Carrot Cake Pancakes/52Teas. . . .

I have come to expect some pretty astounding combinations of flavors from 52Teas. It is almost like people wake up from a dream where their favorite foods collided and they call and say, “Hey, how about making up some….” and this time it was Carrot Cake Pancakes.

When I saw the name I thought it was just a mash up of someone’s favorite foods, but I have since heard that there are such baked goods available in different forms here and there. They are real, people! REAL!

So let’s give it a go!

This is a really brisk black tea base, fairly strong. It is strong enough to carry instructions to only steep for 2 1/2 minutes. After the black tea, I really taste the spices first. Cinnamon, allspice, nutmeg…and then comes maple syrup on the back. It isn’t sweet, though. That is the strange part to me, that I taste maple but not sugar. I don’t usually add sugar to my tea and I am sometimes disappointed to find that a vendor has added to a blend, so I am glad this isn’t already sweet. If you like sugar in your tea, this would probably taste like maple syrup, but for me it tastes like maple without the sugary taste, which brings it across as deep, dark, and lightly smokey.

When it cooled, the spices seemed to get stronger and the black tea a little milder, though the brisk affect is growing as I continue to sip.

Then, just for you guys, I decided to try it with sugar to see what it would taste like. And now it tastes like a mulled tea for Thanksgiving or Christmas, with lots of black tea heft!

I think this would be really good paired with sweets, which I don’t usually do, preferring to serve a strong but plain tea with sweet or rich foods. Otherwise I would serve it when I want a rich and full tea experience when I am distracted and need to focus, perhaps at work, rather than serving it as a soothing, contemplative cup.


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Leaf Type:  Black

Where to Buy:  52Teas

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Chai Spice Marshmallow Treat Genmaicha/52Teas. . . .

I let my daughter pick the teas we would drink together during our visits. She loves chai, she loves marshmallow treats, and she loves tea so this was a natural choice out of my box for her to try.

When she started making it, I hadn’t seen that it was a Genmaicha, so when the water hit the infuser basket I thought, “Oh no! Someone must have left coffee in the pot!” Ah no! It was the roasty scent of genmaicha, that comforting burned aroma that smells like warmth in winter time, like a campfire on a late fall night, like a warm mug clutched by frozen fingers.

Add to it the scent of chai spices and you have a real comfort food vibe. This tea has a lot of whole or large spices in it, so stir it up to distribute them according to your liking. We love cardamom and this had lots, giving it a lovely lemony flavor.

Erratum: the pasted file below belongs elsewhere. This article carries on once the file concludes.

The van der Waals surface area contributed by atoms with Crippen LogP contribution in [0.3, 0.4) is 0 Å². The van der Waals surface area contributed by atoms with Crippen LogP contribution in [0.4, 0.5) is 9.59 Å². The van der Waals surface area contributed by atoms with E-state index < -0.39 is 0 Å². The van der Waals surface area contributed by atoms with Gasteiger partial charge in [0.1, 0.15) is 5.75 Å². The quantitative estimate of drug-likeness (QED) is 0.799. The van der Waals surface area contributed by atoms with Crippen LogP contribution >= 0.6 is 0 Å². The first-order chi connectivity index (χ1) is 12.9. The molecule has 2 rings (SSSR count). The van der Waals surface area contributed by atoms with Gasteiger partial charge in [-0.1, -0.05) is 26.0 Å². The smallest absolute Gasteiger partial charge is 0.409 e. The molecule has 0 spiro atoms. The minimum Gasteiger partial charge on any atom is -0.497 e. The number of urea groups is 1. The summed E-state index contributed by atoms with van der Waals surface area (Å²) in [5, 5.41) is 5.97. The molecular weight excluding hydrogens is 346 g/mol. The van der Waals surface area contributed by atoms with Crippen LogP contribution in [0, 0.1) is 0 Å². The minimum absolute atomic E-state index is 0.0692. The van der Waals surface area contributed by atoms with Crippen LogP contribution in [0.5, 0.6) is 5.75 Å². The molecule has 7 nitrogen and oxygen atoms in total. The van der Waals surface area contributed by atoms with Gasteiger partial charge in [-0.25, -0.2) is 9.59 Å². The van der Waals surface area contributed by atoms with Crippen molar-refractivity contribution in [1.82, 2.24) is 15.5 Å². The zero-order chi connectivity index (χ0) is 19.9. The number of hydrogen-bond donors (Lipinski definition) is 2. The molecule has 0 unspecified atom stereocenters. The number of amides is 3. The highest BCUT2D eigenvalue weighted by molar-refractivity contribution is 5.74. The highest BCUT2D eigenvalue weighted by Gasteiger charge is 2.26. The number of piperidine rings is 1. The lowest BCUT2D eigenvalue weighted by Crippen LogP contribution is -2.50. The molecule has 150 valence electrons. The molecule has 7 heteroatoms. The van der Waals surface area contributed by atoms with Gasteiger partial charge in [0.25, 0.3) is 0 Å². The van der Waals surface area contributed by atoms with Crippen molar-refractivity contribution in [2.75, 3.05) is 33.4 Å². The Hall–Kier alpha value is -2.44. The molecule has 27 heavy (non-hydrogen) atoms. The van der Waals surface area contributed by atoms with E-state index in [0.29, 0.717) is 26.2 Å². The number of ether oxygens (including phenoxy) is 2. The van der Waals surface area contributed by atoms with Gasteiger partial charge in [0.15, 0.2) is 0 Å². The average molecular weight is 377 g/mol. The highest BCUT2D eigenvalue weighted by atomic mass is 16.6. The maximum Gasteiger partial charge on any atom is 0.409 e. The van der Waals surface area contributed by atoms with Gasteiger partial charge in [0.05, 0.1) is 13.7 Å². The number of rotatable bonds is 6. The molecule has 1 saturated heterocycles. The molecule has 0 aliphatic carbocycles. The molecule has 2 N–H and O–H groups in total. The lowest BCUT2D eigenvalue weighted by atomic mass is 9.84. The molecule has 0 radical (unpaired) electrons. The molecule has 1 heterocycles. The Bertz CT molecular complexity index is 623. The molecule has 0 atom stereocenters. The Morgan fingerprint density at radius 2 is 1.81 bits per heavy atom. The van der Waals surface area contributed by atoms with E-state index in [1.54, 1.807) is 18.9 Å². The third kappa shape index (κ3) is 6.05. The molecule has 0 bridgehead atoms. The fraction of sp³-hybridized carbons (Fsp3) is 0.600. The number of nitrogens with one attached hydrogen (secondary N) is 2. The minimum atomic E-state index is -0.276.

The funny thing was that almost together, as I was about to say that these were very pleasant chai spices, one daughter said, “Oh, it’s so cardamom-y!” at the same time the other said, “It tastes like marshmallow!” I think we each picked out our favorite flavors and focused on them.

And the good news is that it resteeps like a champ! Since these are almost all limited edition teas, you want to get all you can out of your favorites.


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Leaf Type:  Green

Where to Buy:  52Teas

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Earl Grey Cupcake/52Teas

I am picky when it comes to my Earl Grey teas. I like them to be balanced. So often the bergamot is too strong, the cream flavors too artificial tasting or the black tea base is too weak.

Almost every tea manufacturer puts out their version of an Earl Grey and sadly I have a box full of Earl Grey teas that just didn’t make the cut. What is the point of drinking something that you don’t love?

When I saw that 52 Teas was again offering their Earl Grey Cupcake tea I really was interested. The tea itself is very pretty, full of star-shaped sprinkles. The smell of the dry leaf is very heavy on the bergamot so I was at first worried that the bergamot would be too overwhelming.

I steeped the tea for 3 minutes. The instructions on the packet indicate that the tea flavor develops as the tea cools, about 10 minutes. I am happy to report that this tea is lovely. The black tea base is solid, it is malty with very little astringency. The bergamot is perfect, not too strong at all, and the back end of the taste is a delightful vanilla flavor. The vanilla is not artificial tasting, it is a nice, natural flavor.